Source: BorbaThe Commissioner for Information of Public Importance celebrated yesterday three years of work, during which this Office solved almost four hundred cases, mostly complaints.
The Law on Free Access to Information of Public Importance was adopted on 2 November 2004, and on 22 December that year Rodoljub Sabic was elected the Commissioner, but the conditions for his normal work were not ensured until 1 July 2005. Since then, 4668 cases, mostly complaints, have been registered and 3928 have been solved. About 90% of those who were previously denied information of public importance received them after addressing the Commissioner for Information, reads the announcement. About 7% complaints were refused or rejected. In several percents of all cases, the statement reads on, when information was not received even after the Commissioner's order, the reason was failure of the Serbian Government to activate mechanisms for enforcing the Commissioner's orders, which is its legal duty. The Commissioner organized a large number of seminars, mostly in cooperation with the civil sector, for education of employees in government bodies, citizens and journalists, and several editions of the guide through the Law were published, including editions on all languages of ethnic minorities. The Catalogue of public authorities with about 11,000 public authorities was also published. On the occasion of the three-year anniversary, Mr. Sabic said statistics showed that he and his associates managed to make a new public authority functional. A good thing was that results had been achieved in inadequate premises, with several times lower number of associates and with considerably lower spending of the budget resources compared to those envisaged. What was bad, however, was that work in inadequate conditions had negative effects on the Commissioner's diligence, said Mr. Sabic . He said that it was hard to understand why this very burdensome, and yet for the state so trivial problem of space had not been resolved for three years. All the more so because the National Program on EU Integration and the Personal Data Protection Bill envisaged considerable extension of powers and further increase of duties of the Commissioner for Information. The attainment of European legal standards is not a matter of nice wishes and stories, but of real life and practice, and this is why it requires necessary administrative capacities and an adequate normative environment, said Mr. Sabic in an interview with the Beta agency. Administrative capacities imply the duty of the Serbian Government to finally, without further delay, provide adequate premises and working conditions for the Commissioner's Office and to activate mechanisms for enforcement of Commissioner's decisions and for liability of those who violate the Law.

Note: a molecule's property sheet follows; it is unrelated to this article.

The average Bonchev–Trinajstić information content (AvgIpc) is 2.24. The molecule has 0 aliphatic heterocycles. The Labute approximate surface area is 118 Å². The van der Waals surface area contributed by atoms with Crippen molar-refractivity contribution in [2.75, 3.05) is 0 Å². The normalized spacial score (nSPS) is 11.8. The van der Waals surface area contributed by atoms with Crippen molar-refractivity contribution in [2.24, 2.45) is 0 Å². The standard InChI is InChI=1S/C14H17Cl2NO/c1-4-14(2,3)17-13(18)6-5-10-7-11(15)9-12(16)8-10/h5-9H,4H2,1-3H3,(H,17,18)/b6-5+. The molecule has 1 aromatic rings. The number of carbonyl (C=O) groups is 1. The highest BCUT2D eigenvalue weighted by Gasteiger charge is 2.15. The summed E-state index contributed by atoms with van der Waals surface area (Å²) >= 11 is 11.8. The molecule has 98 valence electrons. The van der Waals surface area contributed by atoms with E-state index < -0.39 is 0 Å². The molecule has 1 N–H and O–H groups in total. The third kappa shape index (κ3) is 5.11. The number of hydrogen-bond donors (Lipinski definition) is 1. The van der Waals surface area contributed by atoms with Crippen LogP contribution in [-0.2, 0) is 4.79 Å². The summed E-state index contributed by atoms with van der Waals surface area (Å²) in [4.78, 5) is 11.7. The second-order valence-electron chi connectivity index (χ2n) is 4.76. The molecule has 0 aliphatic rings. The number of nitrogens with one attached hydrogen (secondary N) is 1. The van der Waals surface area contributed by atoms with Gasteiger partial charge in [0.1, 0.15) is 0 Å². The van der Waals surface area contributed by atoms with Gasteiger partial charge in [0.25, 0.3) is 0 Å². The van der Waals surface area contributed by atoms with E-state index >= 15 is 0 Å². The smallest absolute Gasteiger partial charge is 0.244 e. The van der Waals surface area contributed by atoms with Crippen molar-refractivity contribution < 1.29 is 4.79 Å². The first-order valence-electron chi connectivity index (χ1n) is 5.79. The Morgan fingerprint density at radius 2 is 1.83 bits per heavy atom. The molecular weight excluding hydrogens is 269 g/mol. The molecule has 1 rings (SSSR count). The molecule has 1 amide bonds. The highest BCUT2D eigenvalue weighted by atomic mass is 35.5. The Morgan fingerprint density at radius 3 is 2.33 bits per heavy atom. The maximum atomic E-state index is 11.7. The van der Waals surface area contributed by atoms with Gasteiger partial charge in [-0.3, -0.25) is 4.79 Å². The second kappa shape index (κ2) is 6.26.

The normative environment implies the duty of urgent adoption and actual implementation of several complementary laws, which will largely influence the quality of achievement of freedom of access to information.